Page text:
This is where behavioral economics kick in. It is this sense of trust and loyalty that directly links to lower levels of claims fraud and embellishment. (See Lemonade).

None of this would be possible in a traditional auto insurance product. Metromile has exploited technology to enable this digital engagement. The key is the Metromile Pulse: a dongle that customers plug into their car to read the on-board telematics data and that connects to the mobile phone and the Metromile app.

This allows Metromile to know when the car is being driven and when it is not. In turn, this allows Metromile to price on a per-mile basis for insurance, turning it off and on accordingly.

Metromile’s AVA delivers an automated claims experience

Metromile’s latest tech addition enables an automated claims experience. At the time of an incident, data captured by the app and the dongle is used by Metromile to settle a large number of claims. Many of them automatically and instantly.

See also: Effective Strategies for Buying Auto Insurance  

The company can do this because it is not waiting on a claims adjuster to collect information to support a claim. Instead, through the customer’s Pulse device, Metromile is able in many cases to verify and validate a claim without human intervention. In these scenarios, there is no reason to not pay a claim instantly.

The turning point for Metromile came about a year ago when it became a fully licensed carrier. Dan told me, “We’ve been handling claims in-house for about year now. In that time we’ve launched AVA, our AI claims assistant and the most exciting product launch to date at Metromile! We wanted to create a different experience for customers, one that was different to the traditional experience, with much less friction for customers.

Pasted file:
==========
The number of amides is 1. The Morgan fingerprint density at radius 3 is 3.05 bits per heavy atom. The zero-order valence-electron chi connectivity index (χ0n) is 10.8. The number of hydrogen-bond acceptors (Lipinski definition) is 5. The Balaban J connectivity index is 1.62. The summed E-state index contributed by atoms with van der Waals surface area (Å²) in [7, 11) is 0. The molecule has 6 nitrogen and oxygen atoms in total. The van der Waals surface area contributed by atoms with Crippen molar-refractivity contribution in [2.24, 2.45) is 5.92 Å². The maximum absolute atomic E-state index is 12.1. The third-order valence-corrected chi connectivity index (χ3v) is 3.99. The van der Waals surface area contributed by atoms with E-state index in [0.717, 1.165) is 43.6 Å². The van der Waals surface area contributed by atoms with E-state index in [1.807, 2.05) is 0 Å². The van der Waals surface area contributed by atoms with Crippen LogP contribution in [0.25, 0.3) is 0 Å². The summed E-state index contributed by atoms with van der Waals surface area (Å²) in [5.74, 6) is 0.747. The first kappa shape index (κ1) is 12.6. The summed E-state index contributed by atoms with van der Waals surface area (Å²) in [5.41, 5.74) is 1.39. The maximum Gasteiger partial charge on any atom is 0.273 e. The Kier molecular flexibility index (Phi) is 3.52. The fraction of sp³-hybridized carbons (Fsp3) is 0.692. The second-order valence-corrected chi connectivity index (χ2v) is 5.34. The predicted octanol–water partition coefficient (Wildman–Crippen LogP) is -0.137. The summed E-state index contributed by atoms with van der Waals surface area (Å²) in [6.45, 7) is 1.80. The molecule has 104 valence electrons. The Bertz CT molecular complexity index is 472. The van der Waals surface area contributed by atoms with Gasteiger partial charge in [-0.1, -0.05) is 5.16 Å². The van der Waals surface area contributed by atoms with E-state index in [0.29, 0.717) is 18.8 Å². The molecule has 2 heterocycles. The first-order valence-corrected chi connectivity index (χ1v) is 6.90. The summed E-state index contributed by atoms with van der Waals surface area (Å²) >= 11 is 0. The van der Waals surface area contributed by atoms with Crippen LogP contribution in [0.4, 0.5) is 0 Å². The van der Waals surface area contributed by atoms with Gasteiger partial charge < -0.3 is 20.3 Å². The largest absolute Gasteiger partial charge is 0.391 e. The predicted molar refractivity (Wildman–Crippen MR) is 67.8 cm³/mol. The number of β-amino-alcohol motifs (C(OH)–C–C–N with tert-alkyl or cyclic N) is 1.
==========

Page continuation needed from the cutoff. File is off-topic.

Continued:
“For the customer, all they want is to get back on the road. But for the traditional carrier, they won’t settle until they’ve got all the evidence that they need to justify the claim. In the traditional claims experience, often the problem is that the carrier only has the word of the customer to go on. Trust isn’t very strong in this relationship, and the result is that it takes time.

 “With Metromile, the Pulse can verify what the customer is telling us. Our tech can verify facts such as speed and location and time. The customer doesn’t need to provide this data because we already have it. This leads to instant payout or for the Metromile app to organize the repair and servicing of the vehicle.

“It’s another win-win because the instant and automated approach delivers a better customer experience by reducing cycle time and making it easy to claim. For Metromile, it lowers the cost of handling claims, which benefits customers in the long run by lowering premiums.”

(See here for more on chatbots, AI and customer engagement)

The lesson for insurers: Give more to Get back more

So there you have it! Everyone’s a winner when the insurance product is built around a digital engagement model. Customers get value from the money they’ve paid for their insurance purchase (not just a safety net if they suffer a loss). Insurers get value from lower customer acquisition costs, less churn, lower operating costs and reduced fraud.

They also get one step closer to one of the biggest innovations from insurtech – personalization (and that’s a story for another day!).

Talking Insurtech With Regulators

Key Points 

  • Recent shifts in insurance regulation are driven by consumer demand.
  • Traps for the unwary mean that insurtech startups should engage with regulators early and often.
  • Brokers need to know how to navigate the complex framework of anti-rebate and anti-inducement laws.

It is no secret: Investors are pouring money into insurtech startups with the goal of transforming the insurance industry. This increased investment is fueling not only growth in the industry, but also growth in the number of conferences, expos and seminars that allow companies to promote their products, build connections and stay abreast of the latest trends. Last month, more than 3,500 startups, insurers, investors, and service providers converged on Las Vegas for the largest and most global of such conferences: InsureTech Connect.